USL PRO Feature
Monday, September 10, 2012
CHARLESTON, S.C. – As the Wilmington Hammerheads players sat near their bench on Saturday night, watching the Charleston Battery’s players accept the 2012 USL PRO Championship Trophy, the sense of disappointment was evident.
“It was tough,” defender Gareth Evans said. “I think as a team we didn’t show up today. I don’t know if the occasion got to us, I know we were definitely running low on energy. We’d had three or four tough road games now, 2-1 in Charlotte, 3-2 in Richmond, 4-3 in Orlando, and they definitely took their toll, but not to make excuses, credit to Charleston, I thought they were worthy winners on the night.”
As hard as the Hammerheads battled, as Evans pointed out, it appeared the rigorous journey they had taken to reach the final and a meeting with the Battery had taken its toll. From the high of holding on against regular-season champion Orlando City in the semifinals to the low of being edged out on a lone goal by Mike Azira, Wilmington’s run in the playoffs was a wild one, but one that unfortunately for its players and staff, and the large contingent of fans that had made the trip down for the game, ended on a disappointing note.
Throughout the contest, while the Hammerheads appeared to keep their shape well defensively, when they gained possession and looked to hit quickly upfield, the passing wasn’t quite as accurate as they would have hoped, with the Battery often quicker to gather the loose passes and regain control. Charleston threatened more, and with Colin Falvey putting in a strong performance to limit Corey Hertzog’s time and space, causing the forward to drop deeper to try and find possession, the Hammerheads rarely threatened Andrew Dykstra’s goal, forcing just one save and recording only four shots.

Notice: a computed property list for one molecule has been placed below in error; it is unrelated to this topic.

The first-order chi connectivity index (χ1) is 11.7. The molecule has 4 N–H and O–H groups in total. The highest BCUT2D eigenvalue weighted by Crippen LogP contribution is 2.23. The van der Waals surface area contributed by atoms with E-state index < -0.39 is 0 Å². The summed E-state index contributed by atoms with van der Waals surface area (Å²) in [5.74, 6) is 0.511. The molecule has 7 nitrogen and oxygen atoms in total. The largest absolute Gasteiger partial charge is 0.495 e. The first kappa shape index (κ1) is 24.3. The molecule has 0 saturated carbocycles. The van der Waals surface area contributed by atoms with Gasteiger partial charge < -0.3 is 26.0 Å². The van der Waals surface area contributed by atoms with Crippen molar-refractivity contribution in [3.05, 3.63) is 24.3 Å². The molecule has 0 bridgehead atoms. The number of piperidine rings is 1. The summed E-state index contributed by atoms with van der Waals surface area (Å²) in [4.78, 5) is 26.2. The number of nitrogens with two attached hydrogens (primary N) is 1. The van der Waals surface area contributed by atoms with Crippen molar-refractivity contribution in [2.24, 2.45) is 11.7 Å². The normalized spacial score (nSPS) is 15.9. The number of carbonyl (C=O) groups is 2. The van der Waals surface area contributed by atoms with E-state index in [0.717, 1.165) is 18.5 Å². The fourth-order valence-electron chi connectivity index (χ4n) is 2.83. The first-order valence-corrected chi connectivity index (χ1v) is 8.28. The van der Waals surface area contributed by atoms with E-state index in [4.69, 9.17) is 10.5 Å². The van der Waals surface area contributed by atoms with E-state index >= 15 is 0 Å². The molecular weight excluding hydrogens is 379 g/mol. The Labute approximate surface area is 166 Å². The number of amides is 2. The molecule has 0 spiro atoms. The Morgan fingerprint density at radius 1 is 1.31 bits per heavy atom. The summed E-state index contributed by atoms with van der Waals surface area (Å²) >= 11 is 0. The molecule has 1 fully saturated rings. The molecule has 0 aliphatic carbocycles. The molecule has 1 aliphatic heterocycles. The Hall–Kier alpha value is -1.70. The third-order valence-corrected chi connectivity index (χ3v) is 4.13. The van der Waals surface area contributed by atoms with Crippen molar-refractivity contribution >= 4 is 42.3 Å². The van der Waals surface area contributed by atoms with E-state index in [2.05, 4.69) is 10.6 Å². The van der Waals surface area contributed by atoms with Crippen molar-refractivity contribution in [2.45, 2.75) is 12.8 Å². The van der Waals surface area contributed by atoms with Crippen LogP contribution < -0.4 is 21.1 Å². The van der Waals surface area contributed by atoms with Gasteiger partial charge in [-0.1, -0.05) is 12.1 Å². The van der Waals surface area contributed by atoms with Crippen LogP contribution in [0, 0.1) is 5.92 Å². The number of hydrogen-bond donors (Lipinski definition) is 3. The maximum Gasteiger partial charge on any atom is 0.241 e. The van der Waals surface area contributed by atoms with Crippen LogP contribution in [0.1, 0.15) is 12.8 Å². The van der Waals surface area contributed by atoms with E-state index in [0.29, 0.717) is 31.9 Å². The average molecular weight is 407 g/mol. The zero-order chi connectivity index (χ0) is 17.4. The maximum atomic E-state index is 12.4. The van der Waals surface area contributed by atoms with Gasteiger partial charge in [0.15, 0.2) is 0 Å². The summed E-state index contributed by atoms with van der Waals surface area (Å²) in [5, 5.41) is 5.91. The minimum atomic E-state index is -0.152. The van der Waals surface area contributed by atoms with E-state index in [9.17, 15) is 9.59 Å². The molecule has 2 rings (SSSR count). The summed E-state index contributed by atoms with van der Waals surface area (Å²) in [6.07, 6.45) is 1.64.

“We just didn’t control the ball, we were sloppy, and like I said, we just didn’t play well,” Hammerheads coach David Irving said. “Our work rate was a little off, but you’ve got to give Charleston credit, they worked hard, and they were a little better tonight.”
But while the result against the Battery left disappointment, the Hammerheads had a lot to be pleased about. Reaching the club’s first final since 2003, and doing so against the odds, should be something the club and its players appreciate as distance separates them from their final defeat.
It wasn’t much consolation in the wake, though.
“I think in the long run, I’ll appreciate it, but right now, I don’t want to think about it,” Evans said. “We’ve done well. We’ve come fifth in the regular season when maybe we should have come higher, but I don’t think we didn’t deserve to be here. We certainly deserved to be here, but it’s disappointing. You never want to get to a final and be runner-up.
“Sitting there watching them lift the trophy, all happy smiles and stuff, it’s not nice. It just gives me more desire to come back next year and for us to be the team on that podium.”
And with the potential to bring back a number of key players from a squad that Irving called the deepest he’s ever assembled in Wilmington, the Hammerheads certainly could make another run at a championship next season.
“I think we showed that if we have team bonds in the entirety of the group, we can get far, especially when we’ve got good individual talent as well,” Evans said. “Obviously, Corey’s going back to MLS, but we have a lot of other players who can step up and do well, so hopefully we can keep the core group together and maybe next year add another couple of players to it, I think you’ll see us back here again next year.”